At the time of writing, 2019 harvest was under way in most parts of the country. Grapegrower & Winemaker journalist Eleanor Danenberg reached out to over 10 regions around Australia to get a broad picture of the grape prices on offer. Below are the regions that provided us with comment:
Riverland Wine chair Chris Byrne told Grapegrower & Winemaker he was pleased there had been further improvement in prices this year, although some wineries had been “very disappointing” as they’d taken a long time to finalise their prices, making it difficult for growers to plan around them.
He said the Riverland’s 900+ growers managed heatwaves in December and January very well and were generally pleased that they’d seen another year of generally good prices, with Chardonnay moving up significantly.
Several wineries had brought grapes in, while others had shown flexibility in the times they were receiving grapes.
Byrne said major red varieties such as Shiraz, Cabernet Sauvignon and Merlot were sitting at roughly $600/tonne.
In 2018 some Chardonnay prices were at over $400. Byrne said the average price was now estimated to be $350, but said Riverland Wine was confident Chardonnay prices would move up another $10 or $20.
From the Murray Valley Winegrowers’ News & Views newsletter, the major reds are the strongest performers; the reds are ahead of Chardonnay by almost 70 percent.
“Since the horror vintage of 2015 when Cabernet, Merlot and Shiraz failed to average more than $300/tonne, these varieties are now attracting offers of $600/tonne and more,” wrote Murray Valley Winegrowers’ Incorporated executive office Mike Stone.
“On the other hand, the main white varieties are achieving relatively minor increases, although it should be remembered that in 2015 Chardonnay, for example, averaged just $180/tonne whereas in 2018 the average price for Chardonnay in the MurrayDarling and Swan Hill regions was $333/ tonne. This year it’s likely to be in the order of $360 tonne,” Stone said.
Brian Simpson, chief executive of the Wine Grape Marketing Board (WGM), provided Grapegrower & Winemaker the prices from three wineries that the organisation had at the time of writing (Table 2).
Despite Section 18GA of the National Measurement Act 1960 Simpson said a number of wineries continued to use colour scoring as a means of pricing red varietals. This section requires that the instruments used must be verified by a regulatory authority.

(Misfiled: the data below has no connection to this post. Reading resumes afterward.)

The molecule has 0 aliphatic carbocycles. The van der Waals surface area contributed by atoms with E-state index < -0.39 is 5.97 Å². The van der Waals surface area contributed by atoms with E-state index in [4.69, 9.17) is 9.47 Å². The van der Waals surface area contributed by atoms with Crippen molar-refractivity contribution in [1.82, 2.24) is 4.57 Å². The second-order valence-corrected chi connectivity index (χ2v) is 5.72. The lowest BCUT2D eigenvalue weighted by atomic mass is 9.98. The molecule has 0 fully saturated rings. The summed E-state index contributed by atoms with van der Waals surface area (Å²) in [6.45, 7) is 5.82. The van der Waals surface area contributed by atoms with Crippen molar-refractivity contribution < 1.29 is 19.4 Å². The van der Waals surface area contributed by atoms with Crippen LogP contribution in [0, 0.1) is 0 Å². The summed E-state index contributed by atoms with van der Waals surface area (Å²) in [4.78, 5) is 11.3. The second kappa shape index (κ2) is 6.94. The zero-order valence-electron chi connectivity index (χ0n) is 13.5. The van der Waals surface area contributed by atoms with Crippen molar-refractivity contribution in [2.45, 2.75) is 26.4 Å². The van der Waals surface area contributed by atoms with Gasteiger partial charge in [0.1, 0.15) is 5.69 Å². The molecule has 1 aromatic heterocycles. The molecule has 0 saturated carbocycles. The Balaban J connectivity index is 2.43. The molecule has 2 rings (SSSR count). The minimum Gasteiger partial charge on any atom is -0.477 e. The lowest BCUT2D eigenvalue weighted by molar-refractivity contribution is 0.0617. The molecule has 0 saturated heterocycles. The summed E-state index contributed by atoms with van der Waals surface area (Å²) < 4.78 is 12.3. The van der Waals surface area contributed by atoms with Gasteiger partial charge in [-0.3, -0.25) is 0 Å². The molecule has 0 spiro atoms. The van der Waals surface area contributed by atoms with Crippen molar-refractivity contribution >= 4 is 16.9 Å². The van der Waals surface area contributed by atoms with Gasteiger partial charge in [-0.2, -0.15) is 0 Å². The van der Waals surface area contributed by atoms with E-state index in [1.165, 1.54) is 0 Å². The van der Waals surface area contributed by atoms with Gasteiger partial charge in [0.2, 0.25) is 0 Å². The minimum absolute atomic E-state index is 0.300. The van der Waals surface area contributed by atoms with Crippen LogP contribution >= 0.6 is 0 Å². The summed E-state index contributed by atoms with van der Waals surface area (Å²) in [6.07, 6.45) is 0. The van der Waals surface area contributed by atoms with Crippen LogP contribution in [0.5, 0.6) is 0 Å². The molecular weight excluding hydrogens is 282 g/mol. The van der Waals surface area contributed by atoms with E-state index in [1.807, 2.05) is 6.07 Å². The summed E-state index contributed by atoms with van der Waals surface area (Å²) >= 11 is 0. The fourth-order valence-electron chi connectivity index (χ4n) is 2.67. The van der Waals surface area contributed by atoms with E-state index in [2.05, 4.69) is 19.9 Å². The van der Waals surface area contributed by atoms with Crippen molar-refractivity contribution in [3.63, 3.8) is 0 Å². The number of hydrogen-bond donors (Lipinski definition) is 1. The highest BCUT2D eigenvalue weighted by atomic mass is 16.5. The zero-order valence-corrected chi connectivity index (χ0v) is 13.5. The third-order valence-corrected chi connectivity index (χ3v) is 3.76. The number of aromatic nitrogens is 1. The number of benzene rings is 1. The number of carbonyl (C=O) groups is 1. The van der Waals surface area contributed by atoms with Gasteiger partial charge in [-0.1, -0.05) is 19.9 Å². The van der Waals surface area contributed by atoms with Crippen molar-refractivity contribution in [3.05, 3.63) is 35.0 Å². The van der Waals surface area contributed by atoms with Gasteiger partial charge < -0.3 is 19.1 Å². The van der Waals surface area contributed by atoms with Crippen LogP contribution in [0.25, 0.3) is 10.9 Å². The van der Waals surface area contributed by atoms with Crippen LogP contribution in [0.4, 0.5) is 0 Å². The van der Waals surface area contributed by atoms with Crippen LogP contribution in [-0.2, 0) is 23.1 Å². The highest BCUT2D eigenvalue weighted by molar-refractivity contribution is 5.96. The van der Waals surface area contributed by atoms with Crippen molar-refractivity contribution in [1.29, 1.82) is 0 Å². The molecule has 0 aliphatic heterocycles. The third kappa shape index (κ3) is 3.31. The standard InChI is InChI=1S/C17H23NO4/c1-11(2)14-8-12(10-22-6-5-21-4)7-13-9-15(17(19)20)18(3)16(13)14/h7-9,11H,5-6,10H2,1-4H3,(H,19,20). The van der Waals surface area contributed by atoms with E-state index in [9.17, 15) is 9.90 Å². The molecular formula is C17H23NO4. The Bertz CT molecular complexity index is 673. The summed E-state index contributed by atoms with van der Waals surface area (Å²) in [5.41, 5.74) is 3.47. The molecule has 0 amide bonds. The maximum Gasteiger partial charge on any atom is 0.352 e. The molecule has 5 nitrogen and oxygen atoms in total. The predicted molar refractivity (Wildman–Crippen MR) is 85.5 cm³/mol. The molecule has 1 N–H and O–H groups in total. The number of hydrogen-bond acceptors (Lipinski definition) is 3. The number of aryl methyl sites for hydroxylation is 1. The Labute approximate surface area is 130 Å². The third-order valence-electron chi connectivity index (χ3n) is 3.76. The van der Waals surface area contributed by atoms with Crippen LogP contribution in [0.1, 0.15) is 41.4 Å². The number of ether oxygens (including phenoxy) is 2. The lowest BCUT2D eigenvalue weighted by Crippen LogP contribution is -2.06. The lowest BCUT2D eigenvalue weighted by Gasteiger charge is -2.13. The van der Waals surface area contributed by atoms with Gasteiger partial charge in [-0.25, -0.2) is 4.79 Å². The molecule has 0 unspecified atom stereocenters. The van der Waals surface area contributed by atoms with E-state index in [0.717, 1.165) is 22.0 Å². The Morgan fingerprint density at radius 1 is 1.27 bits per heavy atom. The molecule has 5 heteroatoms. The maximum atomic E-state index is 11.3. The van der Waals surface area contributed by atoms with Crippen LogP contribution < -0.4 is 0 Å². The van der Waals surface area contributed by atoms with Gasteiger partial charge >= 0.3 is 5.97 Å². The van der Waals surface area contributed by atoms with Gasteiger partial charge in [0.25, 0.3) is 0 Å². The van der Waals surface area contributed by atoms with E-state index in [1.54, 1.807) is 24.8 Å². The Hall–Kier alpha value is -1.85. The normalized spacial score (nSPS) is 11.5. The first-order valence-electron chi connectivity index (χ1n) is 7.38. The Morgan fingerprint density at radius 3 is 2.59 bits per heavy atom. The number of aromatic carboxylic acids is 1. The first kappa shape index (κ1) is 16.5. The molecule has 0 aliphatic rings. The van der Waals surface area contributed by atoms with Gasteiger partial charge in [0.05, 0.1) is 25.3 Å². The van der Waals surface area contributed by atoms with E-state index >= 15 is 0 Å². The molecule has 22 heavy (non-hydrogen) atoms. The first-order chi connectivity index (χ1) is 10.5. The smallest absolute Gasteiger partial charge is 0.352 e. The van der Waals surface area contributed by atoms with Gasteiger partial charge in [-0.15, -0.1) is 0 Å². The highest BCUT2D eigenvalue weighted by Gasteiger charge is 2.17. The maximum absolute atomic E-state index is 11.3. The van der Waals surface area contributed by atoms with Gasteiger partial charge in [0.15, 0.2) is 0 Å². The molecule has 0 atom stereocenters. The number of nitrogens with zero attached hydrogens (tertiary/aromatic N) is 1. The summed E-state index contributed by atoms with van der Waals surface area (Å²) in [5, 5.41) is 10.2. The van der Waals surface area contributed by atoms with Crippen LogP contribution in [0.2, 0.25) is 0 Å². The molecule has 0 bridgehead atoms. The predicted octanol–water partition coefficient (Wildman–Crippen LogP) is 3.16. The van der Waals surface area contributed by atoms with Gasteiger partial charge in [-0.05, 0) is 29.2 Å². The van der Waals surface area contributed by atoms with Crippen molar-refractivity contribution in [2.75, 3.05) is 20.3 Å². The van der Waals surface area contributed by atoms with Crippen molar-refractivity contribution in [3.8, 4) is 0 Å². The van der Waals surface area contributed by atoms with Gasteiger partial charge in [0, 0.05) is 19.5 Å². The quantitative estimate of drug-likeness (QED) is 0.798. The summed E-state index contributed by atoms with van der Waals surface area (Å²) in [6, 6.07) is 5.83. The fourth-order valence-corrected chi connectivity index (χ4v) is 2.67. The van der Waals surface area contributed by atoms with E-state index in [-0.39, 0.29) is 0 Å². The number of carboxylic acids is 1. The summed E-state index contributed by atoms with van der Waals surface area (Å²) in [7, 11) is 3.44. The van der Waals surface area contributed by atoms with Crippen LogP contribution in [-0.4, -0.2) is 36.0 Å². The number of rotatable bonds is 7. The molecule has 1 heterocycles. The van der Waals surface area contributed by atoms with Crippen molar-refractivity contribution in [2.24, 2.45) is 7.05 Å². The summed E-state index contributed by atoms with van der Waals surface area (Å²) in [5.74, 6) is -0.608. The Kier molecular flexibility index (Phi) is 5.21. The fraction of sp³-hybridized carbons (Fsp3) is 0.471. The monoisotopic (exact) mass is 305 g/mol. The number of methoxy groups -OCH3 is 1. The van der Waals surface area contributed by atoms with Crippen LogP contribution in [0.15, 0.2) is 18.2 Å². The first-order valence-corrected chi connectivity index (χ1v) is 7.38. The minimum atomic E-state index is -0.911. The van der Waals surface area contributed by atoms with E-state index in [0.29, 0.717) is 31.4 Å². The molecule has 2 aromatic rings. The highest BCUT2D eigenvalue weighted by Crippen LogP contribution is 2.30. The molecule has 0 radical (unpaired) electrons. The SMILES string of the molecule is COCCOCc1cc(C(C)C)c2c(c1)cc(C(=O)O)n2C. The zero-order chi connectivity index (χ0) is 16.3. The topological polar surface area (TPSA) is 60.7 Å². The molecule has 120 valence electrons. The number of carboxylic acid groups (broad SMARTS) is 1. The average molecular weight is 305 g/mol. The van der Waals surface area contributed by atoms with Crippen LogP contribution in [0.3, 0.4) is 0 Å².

He said growers with good canopy and access to sufficient water had reported good crops with above-average yields. Younger vines and those without sufficient water had been impacted by the heatwave conditions at the start of the vintage. Baume levels were holding well with wineries reportedly relaxing some of their intake standard to ensure they receive fruit in good sound condition, Simpson said.
Langhorne Creek Grape and Wine Incorporated (LCGWI) told Grapegrower & Winemaker that, anecdotally, growers were very happy that prices were improving in the region. “There is certainly an increased demand for Langhorne Creek fruit in 2019, especially given that some regions suffered from fruit setting issues earlier in the growing season and the impact of the extreme heat,” LCGWI reported.
As Margaret River temperatures since August last year have been slightly cooler than recent averages, the 2019 vintage start date was forecast to be two to three weeks later than normal for most wineries in the region, and more similar to vintage 2017, Amanda Whiteland, chief executive of Margaret River Wine Association, told Grapegrower & Winemaker.
Yields were also looking lower than last year, Whiteland said, but with diligent vineyard management practices, Margaret River’s consistent quality was expected.
She said the average market price for Chardonnay had increased and Cabernet Sauvignon was holding strong, increasing particularly at the icon level. Prices for Shiraz and Merlot were similar to last year while the average prices for Sauvignon Blanc and Semillon looked to be down due to very competitive pricing for these varieties, consolidation of the nation’s retailers and reduced wine range offerings.
Following consultation with local viticulturists, Chris Tyrrell, board member of the Hunter Valley Wine and Tourism Association, told Grapegrower & Winemaker that prices were generally holding across the board.
“Some edged up but eased back after a few larger buyers reduced their external fruit buying this year. Solid white tonnages also saw potential for increases not occur,” Tyrrell said.
“There is no formal price collection locally so it’s all a bit speculative. Also, [there have been combinations of] machine harvest, handpicked, and on-the-vine pricing,” he said.
This article was originally published in the March edition of Grapegrower & Winemaker magazine. Click here to subscribe.